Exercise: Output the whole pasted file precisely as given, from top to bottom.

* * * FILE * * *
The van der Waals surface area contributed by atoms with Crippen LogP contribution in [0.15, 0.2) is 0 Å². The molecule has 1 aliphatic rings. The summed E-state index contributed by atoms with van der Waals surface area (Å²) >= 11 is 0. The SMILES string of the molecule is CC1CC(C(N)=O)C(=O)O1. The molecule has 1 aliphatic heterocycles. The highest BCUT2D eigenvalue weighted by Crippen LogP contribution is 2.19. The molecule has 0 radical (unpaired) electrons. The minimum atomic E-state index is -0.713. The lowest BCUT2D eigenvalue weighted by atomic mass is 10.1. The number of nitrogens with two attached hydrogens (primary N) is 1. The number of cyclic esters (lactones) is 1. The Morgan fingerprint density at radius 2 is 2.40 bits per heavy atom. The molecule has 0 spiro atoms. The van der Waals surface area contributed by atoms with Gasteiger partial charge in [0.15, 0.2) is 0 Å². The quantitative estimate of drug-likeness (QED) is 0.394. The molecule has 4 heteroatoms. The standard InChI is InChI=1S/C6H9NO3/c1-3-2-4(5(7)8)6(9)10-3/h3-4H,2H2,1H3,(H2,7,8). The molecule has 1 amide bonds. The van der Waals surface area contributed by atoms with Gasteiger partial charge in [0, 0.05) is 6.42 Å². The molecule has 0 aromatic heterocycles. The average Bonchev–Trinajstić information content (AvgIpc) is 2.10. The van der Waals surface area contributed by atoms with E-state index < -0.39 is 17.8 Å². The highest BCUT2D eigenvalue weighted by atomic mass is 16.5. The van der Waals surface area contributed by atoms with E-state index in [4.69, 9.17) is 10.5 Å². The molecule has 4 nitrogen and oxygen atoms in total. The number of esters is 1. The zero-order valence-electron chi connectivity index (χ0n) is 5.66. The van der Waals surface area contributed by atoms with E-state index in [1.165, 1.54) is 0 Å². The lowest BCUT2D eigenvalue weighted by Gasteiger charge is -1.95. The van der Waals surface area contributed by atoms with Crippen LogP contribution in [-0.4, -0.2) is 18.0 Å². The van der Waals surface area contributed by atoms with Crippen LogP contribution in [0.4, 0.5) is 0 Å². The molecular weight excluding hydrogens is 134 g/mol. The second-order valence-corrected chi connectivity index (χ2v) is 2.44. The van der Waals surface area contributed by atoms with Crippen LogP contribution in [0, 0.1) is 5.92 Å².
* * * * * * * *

The van der Waals surface area contributed by atoms with Crippen LogP contribution in [0.15, 0.2) is 0 Å². The molecule has 1 aliphatic rings. The summed E-state index contributed by atoms with van der Waals surface area (Å²) >= 11 is 0. The SMILES string of the molecule is CC1CC(C(N)=O)C(=O)O1. The molecule has 1 aliphatic heterocycles. The highest BCUT2D eigenvalue weighted by Crippen LogP contribution is 2.19. The molecule has 0 radical (unpaired) electrons. The minimum atomic E-state index is -0.713. The lowest BCUT2D eigenvalue weighted by atomic mass is 10.1. The number of nitrogens with two attached hydrogens (primary N) is 1. The number of cyclic esters (lactones) is 1. The Morgan fingerprint density at radius 2 is 2.40 bits per heavy atom. The molecule has 0 spiro atoms. The van der Waals surface area contributed by atoms with Gasteiger partial charge in [0.15, 0.2) is 0 Å². The quantitative estimate of drug-likeness (QED) is 0.394. The molecule has 4 heteroatoms. The standard InChI is InChI=1S/C6H9NO3/c1-3-2-4(5(7)8)6(9)10-3/h3-4H,2H2,1H3,(H2,7,8). The molecule has 1 amide bonds. The van der Waals surface area contributed by atoms with Gasteiger partial charge in [0, 0.05) is 6.42 Å². The molecule has 0 aromatic heterocycles. The average Bonchev–Trinajstić information content (AvgIpc) is 2.10. The van der Waals surface area contributed by atoms with E-state index < -0.39 is 17.8 Å². The highest BCUT2D eigenvalue weighted by atomic mass is 16.5. The van der Waals surface area contributed by atoms with E-state index in [4.69, 9.17) is 10.5 Å². The molecule has 4 nitrogen and oxygen atoms in total. The number of esters is 1. The zero-order valence-electron chi connectivity index (χ0n) is 5.66. The van der Waals surface area contributed by atoms with E-state index in [1.165, 1.54) is 0 Å². The lowest BCUT2D eigenvalue weighted by Gasteiger charge is -1.95. The van der Waals surface area contributed by atoms with Crippen LogP contribution in [-0.4, -0.2) is 18.0 Å². The van der Waals surface area contributed by atoms with Crippen LogP contribution in [0.4, 0.5) is 0 Å². The molecular weight excluding hydrogens is 134 g/mol. The second-order valence-corrected chi connectivity index (χ2v) is 2.44. The van der Waals surface area contributed by atoms with Crippen LogP contribution in [0, 0.1) is 5.92 Å².